You searched for: “magnitude
magnitude (MAG ni tood", MAG ni tyood") (s) (noun), magnitudes (pl)
1. The quality or fact of being great, in various senses; in the physical sense, great size or extent: Mr. Smith's students were speechless with the magnitude of the science assignment he presented to them and which was due in two weeks.
2. Loudness and the intensity or extreme volume of sounds: Sometimes the magnitude of the orchestra in the small theater significantly disturbed some members of the audience.
3. Greatness of character, rank, or position; also as a humorous title of address: The owner of the large company had duties and responsibilities of such magnitudes that he had to hire additional experts to help him accomplish them.
4. A reference to immaterial things with a great degree or importance: The professor is a scientist of considerable magnitude and eminence.
5. The intrinsic size of an earthquake or underground explosion: The magnitude of the tremors were impossible for the people who lived in the affected area to endure.
Significant importance.
© ALL rights are reserved.

Greatness of size.
© ALL rights are reserved.

Go to this Word A Day Revisited Index
so you can see more of Mickey Bach's cartoons.

This entry is located in the following units: magni-, magn-; magna (page 3) -tude (page 3)
(Latin: quantity having magnitude and direction; carrier, bearer, conveyer; from the stem of vehere, "to carry, to convey, to cart")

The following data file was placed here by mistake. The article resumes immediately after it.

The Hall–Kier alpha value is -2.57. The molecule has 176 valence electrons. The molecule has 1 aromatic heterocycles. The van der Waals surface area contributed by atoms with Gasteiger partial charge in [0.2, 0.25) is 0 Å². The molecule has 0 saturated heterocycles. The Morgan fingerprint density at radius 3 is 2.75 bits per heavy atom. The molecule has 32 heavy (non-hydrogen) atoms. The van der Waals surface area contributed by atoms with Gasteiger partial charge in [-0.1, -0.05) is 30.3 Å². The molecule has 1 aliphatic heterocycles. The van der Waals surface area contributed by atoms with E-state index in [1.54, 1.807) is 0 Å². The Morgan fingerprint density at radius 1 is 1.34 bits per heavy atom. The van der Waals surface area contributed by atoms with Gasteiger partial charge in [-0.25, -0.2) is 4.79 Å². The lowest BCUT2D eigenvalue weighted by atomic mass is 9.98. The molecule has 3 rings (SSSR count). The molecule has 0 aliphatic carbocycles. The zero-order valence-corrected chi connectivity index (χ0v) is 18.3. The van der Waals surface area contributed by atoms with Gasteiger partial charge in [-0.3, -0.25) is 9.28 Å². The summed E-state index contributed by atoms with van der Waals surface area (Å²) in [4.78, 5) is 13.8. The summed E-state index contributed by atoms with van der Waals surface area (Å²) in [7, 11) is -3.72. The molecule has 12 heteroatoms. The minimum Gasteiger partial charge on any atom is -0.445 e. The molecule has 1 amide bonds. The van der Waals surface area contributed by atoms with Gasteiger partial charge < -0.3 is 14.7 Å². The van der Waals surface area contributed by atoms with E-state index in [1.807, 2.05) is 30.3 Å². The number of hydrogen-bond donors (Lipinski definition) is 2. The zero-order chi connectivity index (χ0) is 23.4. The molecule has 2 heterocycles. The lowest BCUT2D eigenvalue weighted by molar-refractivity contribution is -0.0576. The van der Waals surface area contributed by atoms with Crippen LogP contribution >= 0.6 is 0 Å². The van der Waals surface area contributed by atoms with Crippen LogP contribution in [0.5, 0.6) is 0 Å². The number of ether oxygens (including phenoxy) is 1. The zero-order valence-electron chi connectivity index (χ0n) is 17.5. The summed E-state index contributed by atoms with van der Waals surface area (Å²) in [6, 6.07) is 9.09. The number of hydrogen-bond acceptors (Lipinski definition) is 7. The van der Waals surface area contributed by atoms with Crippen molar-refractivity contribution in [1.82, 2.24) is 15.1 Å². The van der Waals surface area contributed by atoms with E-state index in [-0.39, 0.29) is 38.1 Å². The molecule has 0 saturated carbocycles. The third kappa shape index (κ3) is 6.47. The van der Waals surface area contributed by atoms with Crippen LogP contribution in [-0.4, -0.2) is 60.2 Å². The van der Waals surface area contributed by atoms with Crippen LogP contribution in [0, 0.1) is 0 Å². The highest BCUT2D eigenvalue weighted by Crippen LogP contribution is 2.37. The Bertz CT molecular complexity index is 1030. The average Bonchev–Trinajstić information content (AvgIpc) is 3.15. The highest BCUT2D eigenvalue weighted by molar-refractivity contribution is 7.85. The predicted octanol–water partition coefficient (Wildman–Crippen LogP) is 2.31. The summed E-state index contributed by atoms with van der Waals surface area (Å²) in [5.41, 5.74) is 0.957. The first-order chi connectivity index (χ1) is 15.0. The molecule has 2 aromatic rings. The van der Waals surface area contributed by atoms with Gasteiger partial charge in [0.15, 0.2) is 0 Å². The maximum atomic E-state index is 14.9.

Word Entries at Get Words: “magnitude
magnitude
A measure of the brightness or luminosity of a star or other celestial object.

The larger the number referring to the magnitude, the fainter the object.

Zero, or first magnitude, indicates some of the brightest stars.

Still brighter are those of negative magnitude; such as, Sirius, whose magnitude is -1.46.

This entry is located in the following unit: Astronomy and related astronomical terms (page 15)
Word Entries at Get Words containing the term: “magnitude
absolute magnitude, M
1. The magnitude a celestial object would appear to have if it were at a distance of ten parsecs (10 times 3.261633 light years or 32.62 parsecs).
2. A measure of the true or intrinsic brightness of a star as if all stars were the same distance (32.6 light-years) from the observer.
This entry is located in the following unit: Astronomy and related astronomical terms (page 1)
absolute visual magnitude, Mv
The absolute magnitude of an object measured through a special yellowish filter that approximates the visual range of the human eye.
This entry is located in the following unit: Astronomy and related astronomical terms (page 1)
apparent magnitude (m)
1. Magnitude as seen by an observer.
2. The brightness of a star as seen from the earth.
3. A measure of the brightness of stars as they appear on the celestial sphere.
This entry is located in the following unit: Astronomy and related astronomical terms (page 2)